Guidelines 04/2019 – Article 25 GDPR Data Protection by Design and by Default
Paragraph 2.2.1 Required application of data protection by default
48. The aforementioned obligation to only process personal data which are necessary for each specific purpose applies to the following elements:
“amount of personal data collected”
49. In accordance with the principle of data minimisation, by default, only the amount of personal data that is necessary for the processing shall be processed.
50. “Amount” refers to quantitative as well as qualitative considerations. Controllers must consider both the volume of personal data, as well as the types, categories and level of detail of personal data required for the processing purposes. Their design choices should take into account the increased risks to the principles of security, data minimisation and storage limitation when collecting large amounts of detailed personal data, and compare that against the reduced risks of collecting less finely detailed information about data subjects. In any case, the default setting must not include collection of personal data that is not necessary for the specific processing purpose. In other words, if certain categories of personal data is unnecessary or if detailed data isn’t needed because less granular data is sufficient, then any surplus personal data shall not be collected.
“the extent of their processing”
51. Processing operations performed on personal data shall be limited to what is necessary. As noted above, many processing operations may contribute to a processing purpose, but just because personal data is needed to fulfil a purpose does not mean that all types of, and frequencies of, processing operations may be carried out on the data. Controllers should also be careful not to extend the boundaries of “compatible purposes”, and have in mind what processing will be within the reasonable expectations of data subjects.
“the period of their storage”
52. If personal data is not needed after its first processing, then it shall by default be deleted or anonymized. Any retention should be objectively justifiable and demonstrable by the data controller in an accountable way. Anonymization of personal data is an alternative to deletion, provided that all the relevant contextual elements are taken into account and the likelihood and severity of the risk, including the risk of re-identification, is regularly assessed. Further guidance is available in Opinion 05/2014 of the Art. 29 Working Party. For both deletion and anonymization process, the controller shall limit the retention period to what is strictly necessary. This obligation is directly related to the principle of storage limitation in Article 5(1)(e), and it is a requirement that storage limitation is default in the processing, i.e. the controller must have systematic procedures for data deletion embedded in the processing.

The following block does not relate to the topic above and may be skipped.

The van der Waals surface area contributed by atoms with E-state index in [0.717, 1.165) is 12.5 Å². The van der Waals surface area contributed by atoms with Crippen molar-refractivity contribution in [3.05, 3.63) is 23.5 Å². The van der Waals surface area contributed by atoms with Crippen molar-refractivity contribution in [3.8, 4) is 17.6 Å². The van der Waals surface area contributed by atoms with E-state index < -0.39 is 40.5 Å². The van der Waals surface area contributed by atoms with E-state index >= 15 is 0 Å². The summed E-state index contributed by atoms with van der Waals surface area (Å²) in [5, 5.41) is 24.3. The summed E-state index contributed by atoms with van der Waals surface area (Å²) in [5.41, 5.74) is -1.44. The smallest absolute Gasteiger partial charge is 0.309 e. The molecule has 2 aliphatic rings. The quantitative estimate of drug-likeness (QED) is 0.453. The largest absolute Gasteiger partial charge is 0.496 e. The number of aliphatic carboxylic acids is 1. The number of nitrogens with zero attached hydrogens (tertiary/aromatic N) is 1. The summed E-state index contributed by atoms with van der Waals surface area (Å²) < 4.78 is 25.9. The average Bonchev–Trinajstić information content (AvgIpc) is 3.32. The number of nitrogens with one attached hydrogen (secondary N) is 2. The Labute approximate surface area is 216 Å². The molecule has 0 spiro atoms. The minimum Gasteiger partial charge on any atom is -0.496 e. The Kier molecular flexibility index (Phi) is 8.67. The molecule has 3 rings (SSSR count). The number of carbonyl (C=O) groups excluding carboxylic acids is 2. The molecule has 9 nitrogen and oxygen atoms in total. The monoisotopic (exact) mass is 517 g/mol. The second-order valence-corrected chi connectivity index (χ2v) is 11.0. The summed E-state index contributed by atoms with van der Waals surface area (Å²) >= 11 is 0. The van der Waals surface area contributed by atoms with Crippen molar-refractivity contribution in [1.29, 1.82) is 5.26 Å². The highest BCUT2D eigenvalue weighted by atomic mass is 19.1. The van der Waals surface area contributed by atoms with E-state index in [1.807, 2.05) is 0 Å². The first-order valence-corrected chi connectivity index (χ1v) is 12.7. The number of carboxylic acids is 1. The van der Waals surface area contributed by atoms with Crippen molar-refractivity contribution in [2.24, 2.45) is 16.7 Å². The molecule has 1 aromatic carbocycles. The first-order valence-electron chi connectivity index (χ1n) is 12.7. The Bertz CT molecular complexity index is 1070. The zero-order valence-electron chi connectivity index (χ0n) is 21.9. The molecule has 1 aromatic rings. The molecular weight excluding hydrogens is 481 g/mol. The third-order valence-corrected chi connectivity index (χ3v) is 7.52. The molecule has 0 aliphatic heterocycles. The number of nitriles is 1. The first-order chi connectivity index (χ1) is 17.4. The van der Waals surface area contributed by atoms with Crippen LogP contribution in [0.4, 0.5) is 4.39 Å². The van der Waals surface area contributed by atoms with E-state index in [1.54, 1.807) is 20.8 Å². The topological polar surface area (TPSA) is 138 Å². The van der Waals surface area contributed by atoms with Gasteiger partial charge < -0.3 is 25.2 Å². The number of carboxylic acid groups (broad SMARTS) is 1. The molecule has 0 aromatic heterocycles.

53. The controller must limit who can have access to personal data based on an assessment of necessity, and also make sure that personal data is in fact accessible to those who need it when necessary, for example in critical situations. Access controls must be observed for the whole data flow during the processing.
Article 25(2) further states that personal data shall not be made accessible, without the individual’s intervention, to an indefinite number of natural persons. The controller must by default limit accessibility and consult with the data subject before publishing or otherwise making available personal data about the data subject to an indefinite number of natural persons.
54. This provision applies, irrespective of the legal grounds for processing and of national legislation on freedom of information. Limiting intended or unintended dissemination is to limit possible situations where data subjects may experience a negative impact from the processing stemming from a lack of control over personal data.
55. Depending on the legal grounds for processing, the opportunity to intervene could either mean to ask for consent to make the personal data publicly accessible, or to provide information about the public accessibility in order to enable data subjects to exercise their rights in Articles 15 to 22. Either way, the extent of the public accessibility of the personal data should be made transparent to the data subject at the time of “intervention”, which is the moment for the data subject’s intervention.
56. Making personal data available to an indefinite number of persons may result in even further dissemination of the data than initially intended, this is particularly relevant in the context of the Internet and search engines. Even though the recipient controller is accountable for the legality of the further processing, there is still an obligation on the original controller not to make the personal data unduly accessible in the first place. This can be done using technical tools and protocols to limit search engines from indexing the data. For example a controller using a website to publish personal data can make use of a “no-robot-textfile” to give a message to search engines not to crawl the webpage. In this case, it is also vital that the controllers responsible for the search engines respect these protocols, although they aren’t binding.
57. Even in the event that personal data is made available publicly with the permission and understanding of a data subject, it does not mean that anyother controller with access to the personal data may freely process it themselves, for their own purposes–they must have a separate legal basis.